Tag Archives: Articulation Therapy

PROMPT Therapy – Session 1

Yesterday was Noah’s first PROMPT therapy session with Marcus.

He says I have to stop EVERYTHING as far as working with Noah on articulation.

At this point, Noah can’t even say ah without putting a T on the end of it – it’s the only way he knows how to make his jaw come back up.

Marcus is all about going back and training and retraining Noah’s oral motor patterns so that he can form sounds correctly rather than using the compensatory movements so common for kids with Down syndrome.

In traditional speech therapy, we look for Noah to make sounds any way he can.

In PROMPT, it’s the correct formation or none at all. And at this point, it seems it would be better for Noah to not make the sound at all rather than making it incorrectly, since we’re all about creating correct motor patterns.

This is totally against my nature – I’m a go getter and I like attacking projects head on when it comes to helping my courageous kiddo speak. It just feels wrong not to capitalize on each and every noise Noah is able to make.

But I have to be honest and say that going the traditional route has not produced the progress towards speech that I had hoped to see.

So Marcus says I need to focus my energies on language, not speech, for now at home. I’m allowed to put pressure on Noah’s jaw and try to get ahhhh sounds from him without letting him jut his jaw forward (jaw sliding is the “technical term.” The jaw slide is a developmental delay that is interfering with Noah’s ability to coordinate the correct movements with his mouth. Our job (mostly Marcus’) is to train Noah’s mouth to make the correct movements to provide the framework for the sounds.

All I get to do is the ahhhhh?

Talk about backtracking!

AHHHHHHHHHHHHH! (As in AGHHHHHH – this is going to be torture.)

So we track the progress, and I give it at least three months before I re-evaluate.

Looks like we’ll be working on a lot of receptive language concepts, and doing a LOT of praying!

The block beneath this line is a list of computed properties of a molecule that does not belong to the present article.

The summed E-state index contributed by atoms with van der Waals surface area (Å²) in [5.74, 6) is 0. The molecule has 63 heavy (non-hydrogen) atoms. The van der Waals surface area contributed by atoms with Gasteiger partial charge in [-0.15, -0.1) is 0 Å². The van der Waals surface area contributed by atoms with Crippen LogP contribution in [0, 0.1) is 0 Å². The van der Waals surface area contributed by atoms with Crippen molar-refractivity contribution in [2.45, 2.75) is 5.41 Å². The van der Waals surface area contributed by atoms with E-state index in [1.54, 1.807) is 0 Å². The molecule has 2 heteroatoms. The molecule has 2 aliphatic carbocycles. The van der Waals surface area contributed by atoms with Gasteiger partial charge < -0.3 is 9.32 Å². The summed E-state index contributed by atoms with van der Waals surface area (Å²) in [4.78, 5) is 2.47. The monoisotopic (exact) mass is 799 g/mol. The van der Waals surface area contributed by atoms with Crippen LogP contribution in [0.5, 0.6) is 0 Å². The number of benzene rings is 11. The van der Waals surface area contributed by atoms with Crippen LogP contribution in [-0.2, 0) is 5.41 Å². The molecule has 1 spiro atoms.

Anybody have any experience with PROMPT therapy? Give me a little hope to hold on to. I am quite convinced, if PROMPT therapy is going to work at all, we are with the right guy for the job.

Free Printable PEC Minimal Pairs Targeting Final Consonant Deletion

Minimal Pairs – Final Consonant Deletion – T(V)T and T(V)P

Here are some more free printable PECs-type cards targeting Final Consonant Deletion.  These are words that start with T and end with a long vowel paired with the same T and long vowel but ending with a T or a P.

Use these cards as flash cards, playing cards, a memory/concentration game or print them and make a lotto game out of them.

Members can access an editable version of these cards at www.mrsriley.com here:  http://mrsriley.com/app/#fileID=57668.

Minimal Pairs – Targeting Final Consonant Deletion

With as much success as Noah has had since his speech therapist introduced him to minimal pairs, I wanted to share some materials with you to try with your kiddos.  This is a set of 10 PEC-style cards, that’s 5 minimal pairs.  These are words that start with b and end with a long vowel or long vowel and then t:  boo and boot, bay and bait, bee and beet, bow and boat and buy and bite.

Minimal Pairs – b- and b-t

A few suggestions on how to use them –

1.  Keep the boards intact and point to each picture as your child says it.  Ideally, try to get 3 word productions for each picture.  The next best thing would be to get one word production on the first word in the pair and three on the second.

2.  Cut the cards into sets keeping each pair intact.  Place the cards face down in front of your child in a stack, have him turn over a card and say the words (see #1 for procedure).  Offer a motivator such as a whistle to blow or a bell to ring for every set completed.

3.  Cut the cards apart and use them to make a memory (concentration) – type game.

These are just very basic ideas on how to use these.  I’d love to hear from the speech therapists out there and mommys too who have some more creative ways to use cards like these.